Wednesday, November 25, 2009

I have no doubt…

…that whatever form the health insurance reforms that finally come out of Congress and on to the President's desk take, the bill will be but a pale shadow of the sweeping reform in health care delivery that I think our country needs.

I am dismayed that, in the end, the greatest beneficiaries of those reforms will likely be the health insurance companies themselves. More food is not a cure for tapeworms.

I don't imagine that, assuming something called a "public option" is part of the final bill, that the surviving "public option" will be an option for much of the public.


I have no doubt that lives will be extended because people with a need for long term treatment will not be denied those treatments because they're coverage has hit a lifetime maximum.

I'm delighted that rescission of benefits, absent actual fraud, at the time of need and denial of coverage because of pre-existing conditions will no longer be features of our health insurance system. It's bad enough that we don't cover people who can't pay for coverage, but it's insane that we've refused to cover people who can, and in the case of rescission, have paid for coverage.

Whatever the final health insurance reform bill looks like, I'm sure it will mean that coverage will be extended and improved for millions of Americans. I'm certain that it will mean saving and extending millions of lives.

If the bill only offers, and it seems certain to offer, the elimination of lifetime maximums, denial for pre-existing conditions and rescission in the absence of fraud, it'll be worth doing.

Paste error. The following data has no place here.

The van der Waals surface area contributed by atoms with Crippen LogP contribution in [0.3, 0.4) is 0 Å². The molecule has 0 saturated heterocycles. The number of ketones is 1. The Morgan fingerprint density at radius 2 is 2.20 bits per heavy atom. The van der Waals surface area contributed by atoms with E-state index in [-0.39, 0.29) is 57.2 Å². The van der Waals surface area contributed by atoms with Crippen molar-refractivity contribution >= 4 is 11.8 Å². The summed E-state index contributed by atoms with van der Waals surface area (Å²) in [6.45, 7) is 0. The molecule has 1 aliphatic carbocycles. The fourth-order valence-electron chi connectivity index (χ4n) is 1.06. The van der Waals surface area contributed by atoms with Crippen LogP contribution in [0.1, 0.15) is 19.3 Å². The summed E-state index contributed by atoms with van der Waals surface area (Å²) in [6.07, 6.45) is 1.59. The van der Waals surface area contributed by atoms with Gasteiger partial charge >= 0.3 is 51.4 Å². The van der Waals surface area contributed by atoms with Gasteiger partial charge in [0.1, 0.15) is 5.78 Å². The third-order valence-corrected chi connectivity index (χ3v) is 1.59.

The heavy lifting for real health care reform will remain to be done, but this is definitely a case where doing damn near anything is better than doing nothing. People's lives are at stake.

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Anonymous The BoBo said...

And I doubt that you guys totally forgot that the constitution does not allow the government to FORCE citizens to purchase commercial products like insurance. Should this bill pass - it will undoubtedly be reversed by SCOTUS.

Real health reform would mean driving down the costs of health care and making access to health care more affordable. Health insurance was unheard of before 50 years ago and yet - Americans all across the country were able to negotiate prices with their physicians and were able to access health care. Government interference caused this mess and more government interference won't fix it.

7:39 PM  
Anonymous The BoBo said...

...or did you forget? :)

7:39 PM  

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